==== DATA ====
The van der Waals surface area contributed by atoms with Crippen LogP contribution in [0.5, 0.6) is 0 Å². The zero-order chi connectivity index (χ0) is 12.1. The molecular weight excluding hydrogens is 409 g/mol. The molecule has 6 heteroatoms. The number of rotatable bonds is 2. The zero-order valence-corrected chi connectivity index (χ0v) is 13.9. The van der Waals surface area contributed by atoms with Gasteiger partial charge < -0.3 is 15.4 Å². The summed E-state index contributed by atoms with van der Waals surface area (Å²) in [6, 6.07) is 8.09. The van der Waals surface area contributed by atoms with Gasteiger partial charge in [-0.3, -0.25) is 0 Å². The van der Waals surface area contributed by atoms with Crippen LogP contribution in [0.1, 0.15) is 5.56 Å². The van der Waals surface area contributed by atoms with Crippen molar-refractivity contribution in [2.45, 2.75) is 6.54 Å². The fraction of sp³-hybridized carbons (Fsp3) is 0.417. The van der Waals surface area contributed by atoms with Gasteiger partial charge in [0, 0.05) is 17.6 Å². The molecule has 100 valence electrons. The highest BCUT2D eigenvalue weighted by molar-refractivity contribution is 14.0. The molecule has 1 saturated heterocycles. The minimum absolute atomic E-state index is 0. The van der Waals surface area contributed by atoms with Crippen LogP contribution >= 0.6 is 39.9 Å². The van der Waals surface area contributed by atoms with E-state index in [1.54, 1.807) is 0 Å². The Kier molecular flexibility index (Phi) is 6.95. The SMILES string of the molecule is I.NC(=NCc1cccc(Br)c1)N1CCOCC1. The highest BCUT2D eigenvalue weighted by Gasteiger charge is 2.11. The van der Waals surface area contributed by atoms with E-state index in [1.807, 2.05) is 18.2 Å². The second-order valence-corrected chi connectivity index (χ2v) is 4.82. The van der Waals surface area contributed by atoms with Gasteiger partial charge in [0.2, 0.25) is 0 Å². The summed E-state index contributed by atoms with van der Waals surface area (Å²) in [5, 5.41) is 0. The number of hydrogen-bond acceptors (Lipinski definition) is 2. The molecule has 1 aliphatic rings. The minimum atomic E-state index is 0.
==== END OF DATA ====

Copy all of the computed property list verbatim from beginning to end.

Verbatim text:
The van der Waals surface area contributed by atoms with Crippen LogP contribution in [0.5, 0.6) is 0 Å². The zero-order chi connectivity index (χ0) is 12.1. The molecular weight excluding hydrogens is 409 g/mol. The molecule has 6 heteroatoms. The number of rotatable bonds is 2. The zero-order valence-corrected chi connectivity index (χ0v) is 13.9. The van der Waals surface area contributed by atoms with Gasteiger partial charge < -0.3 is 15.4 Å². The summed E-state index contributed by atoms with van der Waals surface area (Å²) in [6, 6.07) is 8.09. The van der Waals surface area contributed by atoms with Gasteiger partial charge in [-0.3, -0.25) is 0 Å². The van der Waals surface area contributed by atoms with Crippen LogP contribution in [0.1, 0.15) is 5.56 Å². The van der Waals surface area contributed by atoms with Crippen molar-refractivity contribution in [2.45, 2.75) is 6.54 Å². The fraction of sp³-hybridized carbons (Fsp3) is 0.417. The van der Waals surface area contributed by atoms with Gasteiger partial charge in [0, 0.05) is 17.6 Å². The molecule has 100 valence electrons. The highest BCUT2D eigenvalue weighted by molar-refractivity contribution is 14.0. The molecule has 1 saturated heterocycles. The minimum absolute atomic E-state index is 0. The van der Waals surface area contributed by atoms with Crippen LogP contribution >= 0.6 is 39.9 Å². The van der Waals surface area contributed by atoms with E-state index in [1.54, 1.807) is 0 Å². The Kier molecular flexibility index (Phi) is 6.95. The SMILES string of the molecule is I.NC(=NCc1cccc(Br)c1)N1CCOCC1. The highest BCUT2D eigenvalue weighted by Gasteiger charge is 2.11. The van der Waals surface area contributed by atoms with E-state index in [1.807, 2.05) is 18.2 Å². The second-order valence-corrected chi connectivity index (χ2v) is 4.82. The van der Waals surface area contributed by atoms with Gasteiger partial charge in [0.2, 0.25) is 0 Å². The summed E-state index contributed by atoms with van der Waals surface area (Å²) in [5, 5.41) is 0. The number of hydrogen-bond acceptors (Lipinski definition) is 2. The molecule has 1 aliphatic rings. The minimum atomic E-state index is 0.